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The rule of eight for strong decision-making meetings

2021-04-30communicationorg-designmeetingsscaling

A rule of thumb is that a meeting with more than eight people isn’t a decision-making meeting.

When you have more than eight participants, you either need to change the format of the meeting, or you need to restructure the participants (and you usually want to do some deeper work on communication and organizational structure).

A common example that illustrates this point is what happens with a company’s main leadership group. I’ve seen this happen a few times now:

  • You start with a small leadership team of four or five people.
  • As the company grows, you add more leaders.
  • Soon the group grows to twelve people.
  • The amount of substantial, real decision-making goes down over time, and the meetings feel like a waste of time.

The way most people handle this is to view it as a meeting problem, instead of actually doing the deep restructuring of the communication paths and underlying teams: There are too many people in the leadership meeting? Split the meeting into two groups:

  • An executive meeting (for a smaller group of leaders)
  • A leadership meeting (for the leadership team)

The result of this isn’t usually what you would expect:

  • The executive team remains effective, because it is under eight people.
  • The leadership team is still a large group, so it’s not a decision-making body. But often that isn’t explicitly decided upon, and the group continues to try and use the meeting as a decision-making body.
  • The executive team meeting and the leadership team meeting now represent a more complex environment, and you have less shared state between the two meetings.
  • The result is usually a more effective core executive team, and a more confused larger leadership team.

It’s not that this structure is bad (it’s very common, and something that can work). It’s that the expectations for this structure may be unrealistic. The leadership meeting just isn’t going to be a decision-making group.

You have two better choices in this situation:

  • Make the leadership team meeting a status or announcement type meeting.
  • Structure the leadership teams into smaller decision-making bodies.

I tend to favor the latter approach. You want substantitive, impactful decision-making to be happening throughout the company, and even if you don’t design it that way, it will need to happen, so it will occur as an ad hoc, informally-specified, parallel version of what you’re designing otherwise, so you just end up with twice as many meetings.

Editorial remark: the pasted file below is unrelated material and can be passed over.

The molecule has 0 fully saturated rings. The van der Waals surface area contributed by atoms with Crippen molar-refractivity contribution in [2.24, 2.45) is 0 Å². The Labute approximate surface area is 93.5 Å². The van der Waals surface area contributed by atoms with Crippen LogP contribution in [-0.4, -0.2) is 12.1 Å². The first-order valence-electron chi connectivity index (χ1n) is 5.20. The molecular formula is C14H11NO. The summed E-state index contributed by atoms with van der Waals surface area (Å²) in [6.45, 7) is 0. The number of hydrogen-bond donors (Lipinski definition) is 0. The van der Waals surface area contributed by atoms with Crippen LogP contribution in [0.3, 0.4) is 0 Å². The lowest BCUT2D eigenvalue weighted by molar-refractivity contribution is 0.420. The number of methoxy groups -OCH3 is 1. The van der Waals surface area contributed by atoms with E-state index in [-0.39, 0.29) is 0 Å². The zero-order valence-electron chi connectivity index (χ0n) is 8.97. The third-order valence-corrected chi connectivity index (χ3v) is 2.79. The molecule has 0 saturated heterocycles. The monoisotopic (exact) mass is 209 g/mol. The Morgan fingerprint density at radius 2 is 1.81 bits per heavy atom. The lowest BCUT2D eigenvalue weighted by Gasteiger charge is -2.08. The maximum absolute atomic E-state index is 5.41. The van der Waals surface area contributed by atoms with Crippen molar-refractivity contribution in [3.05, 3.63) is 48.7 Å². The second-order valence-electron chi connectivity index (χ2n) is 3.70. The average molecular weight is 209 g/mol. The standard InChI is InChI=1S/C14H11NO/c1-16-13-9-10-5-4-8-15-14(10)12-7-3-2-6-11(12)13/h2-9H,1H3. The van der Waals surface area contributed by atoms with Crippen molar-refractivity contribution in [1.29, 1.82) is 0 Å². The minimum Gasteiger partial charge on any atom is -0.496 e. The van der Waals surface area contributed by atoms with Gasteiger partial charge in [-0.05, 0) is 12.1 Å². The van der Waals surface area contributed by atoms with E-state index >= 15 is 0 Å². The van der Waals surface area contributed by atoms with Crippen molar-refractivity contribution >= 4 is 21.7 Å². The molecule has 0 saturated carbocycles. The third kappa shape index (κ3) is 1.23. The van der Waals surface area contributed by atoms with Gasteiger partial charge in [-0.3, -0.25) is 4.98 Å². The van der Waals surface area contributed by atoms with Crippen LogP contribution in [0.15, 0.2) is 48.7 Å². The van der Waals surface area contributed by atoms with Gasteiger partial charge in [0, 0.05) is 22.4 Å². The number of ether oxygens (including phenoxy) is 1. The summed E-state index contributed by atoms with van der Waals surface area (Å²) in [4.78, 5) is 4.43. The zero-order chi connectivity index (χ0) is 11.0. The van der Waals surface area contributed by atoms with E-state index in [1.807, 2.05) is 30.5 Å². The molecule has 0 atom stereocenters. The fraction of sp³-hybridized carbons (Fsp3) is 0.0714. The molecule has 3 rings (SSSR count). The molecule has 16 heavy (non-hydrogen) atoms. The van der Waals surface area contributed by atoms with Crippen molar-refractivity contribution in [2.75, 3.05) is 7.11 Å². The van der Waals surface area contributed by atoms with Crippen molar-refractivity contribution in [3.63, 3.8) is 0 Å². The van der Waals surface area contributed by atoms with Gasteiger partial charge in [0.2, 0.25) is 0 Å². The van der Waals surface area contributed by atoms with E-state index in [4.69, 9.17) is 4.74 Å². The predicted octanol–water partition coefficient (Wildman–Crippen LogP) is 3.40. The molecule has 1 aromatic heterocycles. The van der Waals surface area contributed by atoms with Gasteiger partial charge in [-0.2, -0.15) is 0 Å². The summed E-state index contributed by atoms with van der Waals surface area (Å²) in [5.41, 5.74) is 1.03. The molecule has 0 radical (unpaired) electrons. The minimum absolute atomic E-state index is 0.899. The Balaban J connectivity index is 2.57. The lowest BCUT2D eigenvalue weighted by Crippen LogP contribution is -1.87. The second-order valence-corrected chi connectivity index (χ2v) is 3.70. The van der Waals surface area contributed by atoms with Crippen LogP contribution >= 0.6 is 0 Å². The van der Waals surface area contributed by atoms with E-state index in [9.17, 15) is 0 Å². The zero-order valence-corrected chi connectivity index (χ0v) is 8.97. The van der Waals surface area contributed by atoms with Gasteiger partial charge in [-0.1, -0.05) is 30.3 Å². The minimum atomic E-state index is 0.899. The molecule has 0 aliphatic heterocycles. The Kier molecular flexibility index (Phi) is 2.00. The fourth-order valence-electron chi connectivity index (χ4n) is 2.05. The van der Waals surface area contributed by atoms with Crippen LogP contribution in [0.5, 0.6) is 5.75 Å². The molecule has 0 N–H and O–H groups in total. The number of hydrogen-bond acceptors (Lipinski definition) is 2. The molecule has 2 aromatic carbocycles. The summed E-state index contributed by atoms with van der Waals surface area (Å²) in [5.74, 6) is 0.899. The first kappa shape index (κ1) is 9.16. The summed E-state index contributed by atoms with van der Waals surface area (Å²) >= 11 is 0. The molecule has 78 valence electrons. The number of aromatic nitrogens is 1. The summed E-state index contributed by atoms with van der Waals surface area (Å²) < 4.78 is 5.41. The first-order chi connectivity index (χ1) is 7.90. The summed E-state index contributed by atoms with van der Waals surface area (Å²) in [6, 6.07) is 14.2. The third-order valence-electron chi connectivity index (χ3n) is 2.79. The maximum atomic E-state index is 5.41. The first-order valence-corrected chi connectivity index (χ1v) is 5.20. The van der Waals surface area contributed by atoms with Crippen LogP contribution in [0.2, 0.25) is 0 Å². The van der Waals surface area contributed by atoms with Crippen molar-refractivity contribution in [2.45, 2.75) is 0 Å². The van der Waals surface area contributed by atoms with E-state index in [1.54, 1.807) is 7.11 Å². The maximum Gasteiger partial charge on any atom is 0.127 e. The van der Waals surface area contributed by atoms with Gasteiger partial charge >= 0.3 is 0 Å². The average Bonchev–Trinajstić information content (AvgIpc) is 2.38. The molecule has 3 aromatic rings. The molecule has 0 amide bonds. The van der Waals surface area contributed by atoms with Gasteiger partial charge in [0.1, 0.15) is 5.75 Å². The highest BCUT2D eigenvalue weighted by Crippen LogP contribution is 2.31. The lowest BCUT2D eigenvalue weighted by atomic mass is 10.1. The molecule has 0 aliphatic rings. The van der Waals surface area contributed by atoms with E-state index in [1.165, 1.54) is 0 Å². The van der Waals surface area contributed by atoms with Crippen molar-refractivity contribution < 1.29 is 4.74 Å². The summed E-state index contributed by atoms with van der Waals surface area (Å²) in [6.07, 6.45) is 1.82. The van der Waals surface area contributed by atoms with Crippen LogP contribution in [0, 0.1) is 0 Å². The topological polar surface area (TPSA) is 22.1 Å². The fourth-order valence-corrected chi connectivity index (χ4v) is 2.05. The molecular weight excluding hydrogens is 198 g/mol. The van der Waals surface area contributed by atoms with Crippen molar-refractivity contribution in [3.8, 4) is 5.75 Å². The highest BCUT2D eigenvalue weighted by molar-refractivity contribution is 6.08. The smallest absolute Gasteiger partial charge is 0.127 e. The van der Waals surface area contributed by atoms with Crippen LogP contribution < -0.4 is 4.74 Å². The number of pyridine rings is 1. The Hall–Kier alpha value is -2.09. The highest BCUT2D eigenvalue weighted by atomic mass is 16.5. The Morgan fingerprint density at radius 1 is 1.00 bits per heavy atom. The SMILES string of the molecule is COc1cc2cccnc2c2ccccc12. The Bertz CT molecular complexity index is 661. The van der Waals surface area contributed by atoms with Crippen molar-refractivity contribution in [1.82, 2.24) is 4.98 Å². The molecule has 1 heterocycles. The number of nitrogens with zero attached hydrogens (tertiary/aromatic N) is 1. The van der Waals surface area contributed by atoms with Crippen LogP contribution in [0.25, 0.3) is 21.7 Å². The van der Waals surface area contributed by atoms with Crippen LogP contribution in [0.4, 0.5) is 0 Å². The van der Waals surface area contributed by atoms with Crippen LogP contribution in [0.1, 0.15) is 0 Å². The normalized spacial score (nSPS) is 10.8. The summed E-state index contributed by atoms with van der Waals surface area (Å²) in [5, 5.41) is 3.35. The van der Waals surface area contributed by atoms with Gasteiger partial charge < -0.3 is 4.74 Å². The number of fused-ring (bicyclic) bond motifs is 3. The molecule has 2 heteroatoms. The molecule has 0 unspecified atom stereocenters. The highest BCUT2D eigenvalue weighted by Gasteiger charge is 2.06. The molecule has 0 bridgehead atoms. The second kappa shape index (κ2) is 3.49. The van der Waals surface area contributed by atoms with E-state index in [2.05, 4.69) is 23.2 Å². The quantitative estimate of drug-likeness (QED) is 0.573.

One way you could approach it, for example, is to divide the leadership team into several smaller leadership teams, each focused on a part of the business. For example, a GTM and Product leadership team. Some leaders won’t completely fit into one or the other group, but do your best to align them with the parts of the business they should be a part of. For example, you might have a head of security. Security is tightly connected to the product, but also highly involved in the sales process. You might decide to put them in the GTM meeting, because that optimizes for the sales team being effective.

The important thing is to then think about the communication needs of these groups. You might decide to share the notes from these meetings to other leadership teams, or publish them on the wiki. You might have some sort of weekly communication coming out of each meeting. Or have a short sync meeting between the two once a week.

Here are a couple of other examples of this rule in practice:

  • You have a managers meeting, and you go from having four managers within your department to five, six, seven, and eight managers. As you approach eight managers, you should anticipate needing to split the group.

    I would usually divide this into two managers meetings. There are a couple of ways you could do this. You could optimize for organizational structure (they’ll probably end up needing to do this anyway). Or you could assign them randomly, if you want to strengthen connections across the organization.
  • You’re working on a project with a lot of stakeholders. They’d all like to attend your weekly meeting, where you’ve typically done a lot of your problem-solving. At first it’s easiest to just add a few people to your existing meeting. But when the group gets too large, it becomes unwieldy.

    I would typically make a list of who the problem-solvers are, and who the stakeholders are, and either move the stakeholders to receive status communication, or give them good notes from the meeting. Or have a separate stakeholders meeting, where we share status and solicit feedback (That can be larger than eight people). One thing to look at in this situation is why there are so many stakeholders, and if that truly makes sense. I’ve seen times when there were eight stakeholders and two engineers working on a project, and that always seemed a little suspect to me.

Note that it’s not impossible to make decisions in larger groups, it’s just harder, and requires more structure. Some techniques you can use are breakout rooms, polling, simultaneously editing a shared document, or approaches that use a lot of parallelism like sticky notes and grouping.

Image by Gerd Altmann from Pixabay